Nursing 110 Fractures and Traction


Disruption or break in the continuity of the structure of bone.
Majority of fractures from traumatic injuries
Some fractures secondary to disease process
Cancer or osteoporosis

Classification of Fractures

Open or closed
Complete or incomplete
Based on direction of fracture line
Displaced or nondisplaced

Open or Closed Fractures

Depends on communication or noncommunication with external environment
Open�skin broken and bone and soft tissue exposed
Closed�skin intact

Complete or Incomplete Fractures

Complete�break is completely through bone
Incomplete�bone is still in one piece but break occurs across the bone shaft

Classification of Direction of Fractures

Oblique - diagonally across the shaft of the bone.
Transverse - perpendicular to the shaft of the bone.

Displaced or Nondisplaced Fractures

Displaced�two ends separated from one another
Nondisplaced�bone is aligned and periosteum is intact

Signs and symptoms of a Fracture

Mechanism of injury associated with numerous signs and symptoms
Immediate localized pain
Decreased function
Inability to bear weight on or use affected part
Patient guards and protects extremity.

Nursing Considerations of a Fracture

Fracture may not be accompanied by obvious bone deformity.
Immobilize extremity if fracture is suspected.
Unnecessary movement
Increases soft tissue damage
May convert a closed fracture to open

Stages of Fracture Healing

Fracture hematoma
Granulation tissue
Callus formation

Fracture Healing: Fracture Hematoma

Initial 72 hours
Bleeding creates a hematoma, surrounding ends of fragments.
Hematoma is extravasated blood that changes from liquid to semisolid clot.

Fracture Healing: Granulation Tissue

3 to 14 days post injury
Active phagocytosis absorbs products of local necrosis.
Hematoma converts to granulation tissue.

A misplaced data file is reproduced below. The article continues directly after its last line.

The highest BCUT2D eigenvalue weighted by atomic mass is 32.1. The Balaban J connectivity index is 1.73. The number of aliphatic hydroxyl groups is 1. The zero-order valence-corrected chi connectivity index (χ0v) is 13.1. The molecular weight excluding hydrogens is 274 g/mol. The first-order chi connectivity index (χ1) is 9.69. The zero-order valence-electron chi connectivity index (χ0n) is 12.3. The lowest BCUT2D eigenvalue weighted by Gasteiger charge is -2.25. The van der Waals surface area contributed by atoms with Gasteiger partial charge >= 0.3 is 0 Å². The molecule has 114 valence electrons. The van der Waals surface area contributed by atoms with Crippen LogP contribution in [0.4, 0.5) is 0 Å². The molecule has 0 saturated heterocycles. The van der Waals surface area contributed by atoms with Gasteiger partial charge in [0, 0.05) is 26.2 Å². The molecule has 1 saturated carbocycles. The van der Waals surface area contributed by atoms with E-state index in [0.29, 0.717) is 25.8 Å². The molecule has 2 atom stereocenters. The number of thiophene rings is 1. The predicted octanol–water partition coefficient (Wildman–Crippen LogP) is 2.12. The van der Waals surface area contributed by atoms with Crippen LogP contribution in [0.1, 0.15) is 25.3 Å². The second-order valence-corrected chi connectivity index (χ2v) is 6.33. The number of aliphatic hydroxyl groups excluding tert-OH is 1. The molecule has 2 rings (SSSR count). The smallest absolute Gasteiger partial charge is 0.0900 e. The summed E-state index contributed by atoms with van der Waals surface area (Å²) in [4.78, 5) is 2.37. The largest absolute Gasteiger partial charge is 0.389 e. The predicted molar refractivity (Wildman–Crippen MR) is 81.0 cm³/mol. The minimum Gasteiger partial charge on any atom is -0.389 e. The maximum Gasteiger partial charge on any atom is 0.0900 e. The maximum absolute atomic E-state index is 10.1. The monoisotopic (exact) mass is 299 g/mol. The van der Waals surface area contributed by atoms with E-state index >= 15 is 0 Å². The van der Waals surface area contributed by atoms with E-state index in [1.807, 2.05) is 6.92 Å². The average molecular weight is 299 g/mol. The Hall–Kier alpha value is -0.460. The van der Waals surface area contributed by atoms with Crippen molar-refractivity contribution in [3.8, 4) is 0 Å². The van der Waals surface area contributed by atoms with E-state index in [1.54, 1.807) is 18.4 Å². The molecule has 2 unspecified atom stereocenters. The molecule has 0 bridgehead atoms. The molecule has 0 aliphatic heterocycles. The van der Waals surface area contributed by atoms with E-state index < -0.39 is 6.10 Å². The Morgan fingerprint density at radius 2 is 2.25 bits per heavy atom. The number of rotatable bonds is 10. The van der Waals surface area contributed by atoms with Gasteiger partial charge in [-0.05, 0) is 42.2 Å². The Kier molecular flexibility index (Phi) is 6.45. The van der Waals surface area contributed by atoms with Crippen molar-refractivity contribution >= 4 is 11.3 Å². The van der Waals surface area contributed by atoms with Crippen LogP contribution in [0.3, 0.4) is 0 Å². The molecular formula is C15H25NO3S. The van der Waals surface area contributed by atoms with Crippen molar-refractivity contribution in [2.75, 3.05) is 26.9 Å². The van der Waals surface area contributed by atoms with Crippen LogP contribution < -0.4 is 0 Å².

Granulation tissue produces basis for new bone substance (osteoid).

Fracture Healing: Callus Formation

End of second week
Minerals and new bone matrix are deposited in osteoid.
Unorganized bone network is formed and woven around fracture parts.
Callus is composed primarily of cartilage, osteoblasts, calcium, and phosphorus.

Fracture Healing: Consolidation

As callus continues to develop, distance between bone fragments diminishes and eventually closes.
Ossification continues.
Can be equated with radiologic union

Fracture Healing: Remodeling

Up to a year after injury
Excess bone tissue is reabsorbed.
Union is complete.
Gradual return to preinjury structural strength and shape occurs.
Bone remodels in response to physical loading stress.

Factors Influencing Fracture Healing

Initial displacement
Site of fracture
Blood supply to area

Delayed Union of Fracture Healing

Does not occur in the expected time.

Nounion of Fracture Healing

The fracture doesn't heal at all.

Electrical stimulation and pulsed electromagnetic fields (PEMFs)

Stimulate bone healing
Electric currents modify cell mechanisms, causing bone remodeling.
Electrodes are placed over skin or cast and are used 10 to 12 hours each day.

Rib Fractures Nursing Considerations

Increased risk of Pneumothorax.
Treated with Pain Medication

Pelvic Fractures Nursing Considerations

Digestive and reproductive organs are located within the pelvic ring.
Large nerves and blood vessels that go to the legs pass through it.
Pelvic fracture can be associated with substantial bleeding, nerve injury, and internal organ damage.
Stable fracture

Femoral Neck Fracture Nursing Considerations

Requires much force
Often very displaced due to muscle contraction
Increase risk of fat embolism

Colles' Fracture

Fracture of distal radius. Usually occurs when attempting to break a fall.

Fracture Treatment

Assess NV, vital signs
Elevate, apply ice
Pain, medicate
May need assistive devices in bed
Prevent DVT/ Blood clots
Cast application and care
Assist with traction application and cont to assess, provide pin care
Skin vs skeletal traction

Overall Goals of Fracture Treatment

Anatomic realignment of bone fragments
Immobilization to maintain realignment
Restoration of normal or near-normal function of injured parts

Fracture Reduction: Closed Reduction